THE 2019 Tokyo International Conference on African Development (TICAD7), a platform Zimbabwe will use to court Japanese investors, will kick-off on Wednesday in Yokohama, Japan.
President Mnangagwa is expected to leave the country today to attend the crucial conference that will be graced by almost all African leaders. One of the highlights of the conference for Zimbabwe will be the meeting between President Mnangagwa and Japanese Prime Minister, Shinzo Abe, a major engagement set to unlock mutually beneficial opportunities between Harare and Tokyo.
Of interest is the fact that Japan is the third largest economy in the world after the United States and China, and is also a member of the Group of Seven (G7) nations, from which Zimbabwe is seeking a financial package to clear arrears owed to international finance institutions.
The conference is being co-organised by Japan, the United Nations, the World Bank, United Nations Development Programme (UNDP) and the African Union Commission.
It runs from August 28 to 30, under the theme, “Advancing Africa’s Development through People, Technology and Innovation”.
The conference seeks to enhance trade and investment between Africa and Japan, allowing the voices of the private sector to be heard by national leaders.
This dovetails with the Second Republic’s drive to promote private sector participation in economic development, with Government only playing the role of creating a conducive environment for business to thrive.
An array of official side events such as Japan-Africa Business Forum and Expo; Africa/Japan Start-up Pitch, will run concurrently with TICAD 7.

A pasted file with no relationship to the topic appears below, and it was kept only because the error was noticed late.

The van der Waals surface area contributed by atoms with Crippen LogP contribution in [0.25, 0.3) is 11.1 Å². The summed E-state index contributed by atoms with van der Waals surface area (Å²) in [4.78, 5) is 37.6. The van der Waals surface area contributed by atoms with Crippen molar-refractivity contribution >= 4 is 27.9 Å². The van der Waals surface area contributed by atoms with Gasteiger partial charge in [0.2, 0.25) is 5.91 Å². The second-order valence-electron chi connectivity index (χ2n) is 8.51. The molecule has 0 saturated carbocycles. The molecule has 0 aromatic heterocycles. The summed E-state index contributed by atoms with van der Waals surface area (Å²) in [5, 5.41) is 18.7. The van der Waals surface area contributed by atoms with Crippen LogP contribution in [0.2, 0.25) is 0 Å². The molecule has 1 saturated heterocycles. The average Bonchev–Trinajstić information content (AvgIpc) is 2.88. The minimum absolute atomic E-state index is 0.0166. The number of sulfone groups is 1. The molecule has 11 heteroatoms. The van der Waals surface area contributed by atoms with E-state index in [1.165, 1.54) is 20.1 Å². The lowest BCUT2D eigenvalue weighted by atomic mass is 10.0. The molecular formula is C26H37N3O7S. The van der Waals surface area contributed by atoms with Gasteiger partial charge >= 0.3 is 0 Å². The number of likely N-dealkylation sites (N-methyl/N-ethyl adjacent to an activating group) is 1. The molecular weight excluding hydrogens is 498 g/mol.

Documents availed to our sister paper, The Herald, by the Japanese embassy in Harare show topics to be discussed focusing on economic transformation and improvements in the business environment and institutions through private investment and innovation.
TICAD7 is also expected to promote resilient and sustainable society for human security; and peace and stability. “The conference is the overall process of summit-level international conferences, related ministerial and other meetings on Africa’s development initiated by Japan in 1993,” the documents read. “Through TICAD7, Japan aims to; lead international discussions on African development, aiming to materialise the outcomes of major international conferences, including WAW! G20 and G7 this year (and) focus on business and investment as the centre of TICAD, further pushing forward African development through quality infrastructure and human resource development.”
The documents indicated that TICAD7 will provide an open and international forum where everyone can freely discuss and collaborate for African development.
The conference was held every five years until TICAD V in 2013, and every three years since 2016.
In 2016, 53 African countries attended the conference held in Kenya, which also attracted more than 11 000 participants.